for jobs, the possibility– because I mean, our economy right now– just everyone is having
a tough time looking for a job, not only individuals with autism. So, if we are able to get those supports,
the possibilities are endless. My personal story goes to show you
how rapidly autism is increasing. When I was diagnosed with autism in 1992, the numbers of autism
were 1 in every 5,000; today it’s 1 in 68. It just goes to show
autism isn’t going anywhere, and in the next few years
we don’t know what the numbers will be; 1 in 40, 1 in 20? Every couple of years
the numbers just keep increasing, so we need to be ready for these kids. Obviously, college doesn’t come easy.
It takes a lot of work. And that starts with early interventions
and supports for these individuals. It starts with early
interventions and supports, it starts with getting
these kids a proper diagnosis, and learning the signs
of autism as early as possible. By learning the signs
of autism as early as possible, we are able to get these kids a diagnosis, we are able to get them support
and then we are able to get them services, so when they go into school
they have the proper IEP, they have the proper programs
the same place where they can thrive. Early intervention
is the key for these kids. Being able to support them
and then also give them the right supports throughout
their entire academy process is really a key for getting them there. One of the other things
about autism in the school is that autism for many is a 24/7 job. When you look at autism
today in our society, you can see that with the supports,
with the services, many of these individuals
have to go through ongoing process: everything from ABA to physical therapy, to occupational therapy,
the speech therapy. Most kids go nine to three in school. It’s just nine to three, but for many
with autism, it’s after school. It’s going into the summer, it’s literally just every single day,
you really have to work at it. And that’s what I had to do
when I was a kid. When I was just a baby… When I did start gaining speech, it was still a long road ahead of me
to get me to where I am today. And because of that, I had really two of the best coaches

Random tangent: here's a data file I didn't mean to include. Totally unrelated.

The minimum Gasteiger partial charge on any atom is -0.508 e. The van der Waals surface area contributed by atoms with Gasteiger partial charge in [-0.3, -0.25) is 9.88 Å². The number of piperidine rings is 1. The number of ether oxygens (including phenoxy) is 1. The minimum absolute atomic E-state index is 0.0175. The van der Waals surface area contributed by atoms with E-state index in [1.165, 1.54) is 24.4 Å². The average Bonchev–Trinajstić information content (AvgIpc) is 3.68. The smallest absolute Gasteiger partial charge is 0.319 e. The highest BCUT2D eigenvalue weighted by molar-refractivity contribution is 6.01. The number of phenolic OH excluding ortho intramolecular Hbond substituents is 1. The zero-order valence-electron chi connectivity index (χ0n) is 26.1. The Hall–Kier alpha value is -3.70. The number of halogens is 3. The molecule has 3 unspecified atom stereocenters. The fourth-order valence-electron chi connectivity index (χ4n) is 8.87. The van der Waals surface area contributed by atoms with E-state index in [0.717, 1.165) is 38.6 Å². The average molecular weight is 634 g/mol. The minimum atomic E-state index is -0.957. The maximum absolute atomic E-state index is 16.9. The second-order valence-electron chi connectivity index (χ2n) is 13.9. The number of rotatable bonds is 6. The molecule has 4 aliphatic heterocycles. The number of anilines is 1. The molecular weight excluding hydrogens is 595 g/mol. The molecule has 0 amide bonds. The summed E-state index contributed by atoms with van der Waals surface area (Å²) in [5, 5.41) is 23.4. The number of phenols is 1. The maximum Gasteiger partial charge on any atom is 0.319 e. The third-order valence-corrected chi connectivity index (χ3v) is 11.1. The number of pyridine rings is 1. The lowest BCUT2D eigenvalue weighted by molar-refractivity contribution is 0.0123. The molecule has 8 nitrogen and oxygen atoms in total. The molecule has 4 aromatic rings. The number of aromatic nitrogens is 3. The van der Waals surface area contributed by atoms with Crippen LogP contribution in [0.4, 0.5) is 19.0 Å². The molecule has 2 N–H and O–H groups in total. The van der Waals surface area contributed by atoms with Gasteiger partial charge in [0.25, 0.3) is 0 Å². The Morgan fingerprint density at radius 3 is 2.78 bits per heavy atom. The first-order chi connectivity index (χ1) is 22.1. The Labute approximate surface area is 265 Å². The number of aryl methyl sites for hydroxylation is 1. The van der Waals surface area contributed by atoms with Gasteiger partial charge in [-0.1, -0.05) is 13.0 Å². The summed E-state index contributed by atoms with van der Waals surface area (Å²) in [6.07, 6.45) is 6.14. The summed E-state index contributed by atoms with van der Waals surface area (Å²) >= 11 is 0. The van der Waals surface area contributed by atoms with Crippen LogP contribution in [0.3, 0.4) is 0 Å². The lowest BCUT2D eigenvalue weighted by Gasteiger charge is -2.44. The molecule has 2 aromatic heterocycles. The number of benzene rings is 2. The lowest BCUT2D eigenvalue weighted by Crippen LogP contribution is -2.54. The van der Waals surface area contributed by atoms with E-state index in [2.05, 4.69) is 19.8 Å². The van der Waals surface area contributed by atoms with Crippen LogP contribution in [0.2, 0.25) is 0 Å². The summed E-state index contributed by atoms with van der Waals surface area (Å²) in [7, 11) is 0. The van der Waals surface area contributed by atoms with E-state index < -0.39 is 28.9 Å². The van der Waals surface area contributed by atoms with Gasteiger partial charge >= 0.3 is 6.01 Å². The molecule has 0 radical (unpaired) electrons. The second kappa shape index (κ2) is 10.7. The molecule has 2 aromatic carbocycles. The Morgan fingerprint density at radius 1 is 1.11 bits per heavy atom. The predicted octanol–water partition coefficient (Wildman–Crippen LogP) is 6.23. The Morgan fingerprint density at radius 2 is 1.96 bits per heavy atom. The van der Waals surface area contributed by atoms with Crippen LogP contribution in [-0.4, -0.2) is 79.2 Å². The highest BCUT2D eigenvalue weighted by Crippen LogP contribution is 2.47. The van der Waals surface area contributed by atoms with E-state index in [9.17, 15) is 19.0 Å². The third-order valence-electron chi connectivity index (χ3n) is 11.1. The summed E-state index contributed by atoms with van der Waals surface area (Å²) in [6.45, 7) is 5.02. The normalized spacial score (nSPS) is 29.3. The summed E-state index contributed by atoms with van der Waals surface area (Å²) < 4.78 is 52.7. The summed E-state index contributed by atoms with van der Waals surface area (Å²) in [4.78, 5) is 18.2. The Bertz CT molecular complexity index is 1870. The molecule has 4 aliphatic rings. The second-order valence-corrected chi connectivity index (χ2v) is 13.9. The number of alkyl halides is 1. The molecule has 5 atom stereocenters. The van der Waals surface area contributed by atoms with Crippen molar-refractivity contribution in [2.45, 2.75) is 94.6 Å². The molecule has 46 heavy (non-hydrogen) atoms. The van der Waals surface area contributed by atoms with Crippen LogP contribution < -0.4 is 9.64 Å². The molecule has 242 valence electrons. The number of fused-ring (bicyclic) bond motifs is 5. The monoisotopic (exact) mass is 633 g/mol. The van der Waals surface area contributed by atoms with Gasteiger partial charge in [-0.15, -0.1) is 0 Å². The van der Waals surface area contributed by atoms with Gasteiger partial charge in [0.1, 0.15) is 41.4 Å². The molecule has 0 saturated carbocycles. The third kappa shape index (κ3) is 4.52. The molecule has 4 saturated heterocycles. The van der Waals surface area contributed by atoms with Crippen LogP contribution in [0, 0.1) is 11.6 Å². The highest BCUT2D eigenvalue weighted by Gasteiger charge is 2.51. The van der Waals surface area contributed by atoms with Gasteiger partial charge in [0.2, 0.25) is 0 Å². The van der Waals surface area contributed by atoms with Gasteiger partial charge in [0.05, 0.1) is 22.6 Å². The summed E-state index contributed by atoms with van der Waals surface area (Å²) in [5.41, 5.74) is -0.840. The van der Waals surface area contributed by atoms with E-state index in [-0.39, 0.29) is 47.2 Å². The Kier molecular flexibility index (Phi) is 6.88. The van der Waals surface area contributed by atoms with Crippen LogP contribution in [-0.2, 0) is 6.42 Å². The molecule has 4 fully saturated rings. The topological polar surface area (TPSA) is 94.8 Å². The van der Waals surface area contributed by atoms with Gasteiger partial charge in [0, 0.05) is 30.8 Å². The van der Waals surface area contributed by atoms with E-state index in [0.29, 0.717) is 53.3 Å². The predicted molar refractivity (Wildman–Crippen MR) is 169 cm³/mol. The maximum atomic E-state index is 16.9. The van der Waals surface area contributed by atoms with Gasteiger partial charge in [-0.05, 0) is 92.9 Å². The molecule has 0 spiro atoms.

I could have asked for, and that starts with my mom and dad. My mom was probably the saint who really came in to make sure
that all the dreams I wanted to accomplish,
including college, came true. My mom started with
the Board of Education in Jersey City because she saw that there is
such a limit on these kids, kids with special needs. And one of the best quotes
that my mom has ever talked about is that my mom came into the Jersey City
Public School System to help her kid and then she stayed for almost 19 years
to help everyone else’s. And she’s been a godsend
along with my dad – both of them are in the audience today – and because of their support, I’ve really been able to accomplish
many of my dreams today. So, with autism, because of my diagnosis, we were really trying to get me
the best supports possible. One of the best supports
that came to me was when I was able to go out of district. When I was able to go out of district, I was able to, for the first time,
really get the supports I needed, the services I needed,
and it helped me tremendously. I went to public school
from 1st to 4th grade, and then, from 5th to high school I was in a school for kids
with learning disabilities out of district, at a school
called Community Laurel School and then Community High School. And this is where I got
to really focus on my key interest. These schools were focused on giving you
the opportunity to succeed, but they also wanted you to focus
on the things you are passionate about. 2 of my greatest passions, as you can see,
were drama and basketball. And I took those aspirations,
and I took those key interests to get me to point where I am today,
where I could thrive with my autism but also understand how my key interest, if I was able to put passion
in these certain things that I could also put passion
into other things, like school work
and trying to get to college, and that really helped along the way. Basically, what I’m trying